The state has approved a second interconnection agreement to bring power ashore from the Ocean Wind LLC offshore wind farm — this time at the former B.L. England coal plant in northern Cape May County.
The New Jersey Board of Public Utilities quickly approved the interconnection agreement at a meeting Friday, saying the proposal is in the best interests of ratepayers and is expected to reduce the risks of higher costs for transmission system upgrades.
The Ocean Wind project is the first offshore wind farm to be approved by New Jersey, which hopes to build a robust sector off the coast by 2035. The $1.6 billion project, located about 15 miles off Atlantic City, calls for building 1,100 megawatts of capacity.
Last September, the BPU approved a different interconnection agreement for Ocean Wind to bring power ashore at the now closed Oyster Creek nuclear power plant. That agreement is still in place.
Keeping its options open
Asked why Ørsted, the owner of Ocean Wind, decided to purchase a second interconnection along the Jersey Shore, Lauren Burm, a spokeswoman, replied, “we need to keep all of our options open. We have not made a definitive decision on interconnection.’’
Ørsted, one of the world’s biggest developers of offshore wind, is well-situated to become a major, if not dominant, player in the increasingly competitive offshore wind sector in New Jersey. Besides operating the nation’s first offshore wind farm, the Danish company holds leases for hundreds of thousands of acres off the Jersey coast.
Where and how to bring the power from offshore wind farms ashore is one of the biggest unanswered questions about the sector. The cost will be borne by utility customers, but just how much they will end up paying is uncertain. Last year, the company told the BPU the transmission upgrades would run from $36 million to $130 million, but could go as high as $174 million.
Sliding scale for transmission costs
Under the interconnection agreement reached with the board last year on Oyster Creek, Ocean Wind will pay the first $10 million of transmission costs. From there to $130 million, Ocean Wind will pay 70% of the costs with ratepayers picking up 30%. From $130 million to $174 million, the costs will be split between developers and customers. After $174 million, ratepayers are on the hook. Those allocation costs are in the B.L. England agreement.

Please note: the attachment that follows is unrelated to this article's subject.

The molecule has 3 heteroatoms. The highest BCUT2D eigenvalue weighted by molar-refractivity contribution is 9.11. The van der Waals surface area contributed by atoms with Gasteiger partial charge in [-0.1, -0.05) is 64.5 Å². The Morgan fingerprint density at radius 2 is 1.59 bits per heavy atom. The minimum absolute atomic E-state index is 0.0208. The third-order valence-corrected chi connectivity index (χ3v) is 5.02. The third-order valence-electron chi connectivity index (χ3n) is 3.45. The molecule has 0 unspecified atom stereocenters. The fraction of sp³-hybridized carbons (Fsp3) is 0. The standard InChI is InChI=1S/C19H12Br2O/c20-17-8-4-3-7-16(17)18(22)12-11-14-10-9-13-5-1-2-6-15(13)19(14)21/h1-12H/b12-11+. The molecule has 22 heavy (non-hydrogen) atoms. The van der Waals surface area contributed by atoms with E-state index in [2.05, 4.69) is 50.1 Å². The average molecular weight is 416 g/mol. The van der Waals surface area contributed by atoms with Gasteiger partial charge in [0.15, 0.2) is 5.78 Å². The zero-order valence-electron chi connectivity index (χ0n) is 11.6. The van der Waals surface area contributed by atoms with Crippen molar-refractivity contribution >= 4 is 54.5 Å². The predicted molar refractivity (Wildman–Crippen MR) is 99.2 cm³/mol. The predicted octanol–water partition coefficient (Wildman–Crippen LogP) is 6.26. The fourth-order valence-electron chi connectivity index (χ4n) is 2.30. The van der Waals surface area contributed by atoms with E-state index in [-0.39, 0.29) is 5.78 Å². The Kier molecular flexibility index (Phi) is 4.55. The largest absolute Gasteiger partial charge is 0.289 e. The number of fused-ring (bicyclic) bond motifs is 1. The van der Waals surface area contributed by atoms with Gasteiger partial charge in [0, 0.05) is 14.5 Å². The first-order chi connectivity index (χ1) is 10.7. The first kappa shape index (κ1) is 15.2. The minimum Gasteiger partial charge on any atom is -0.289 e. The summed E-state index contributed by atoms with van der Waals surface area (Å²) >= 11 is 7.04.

In the latest BPU order, Ocean Wind told the agency the difference between the purchase of the B.L. England capacity-interconnection rights is expected to reduce transmission upgrade costs by $35 million, compared with the company not purchasing those rights. The projected savings include the cost of buying interconnection rights both at B.L. England and at Oyster Creek.
The state has been exploring different options on how to bring power onshore to customers from offshore wind farms. In the short term, developers want to hook up with the power grid serving the region.
For some, Ørsted’s move to line up multiple interconnection options is an indication of how offshore wind development in New Jersey may be ready to take off.
“It shows that offshore wind is viable in New Jersey, and it is only going to get larger and larger,’’ said Jeff Tittel, director of the New Jersey Sierra Club.
“It’s a big leg up,’’ agreed Doug O’Malley, director of Environment New Jersey. “Locking in B.L. England and Oyster Creek gets them a lot closer to completing the offshore wind puzzle. The offshore wind industry is poised to catapult into reality,’’ he said.
Gabriel Martinez, another spokesman for Ørsted, said the steps taken by the company “are critical to move the state’s first offshore wind forward in its development.’’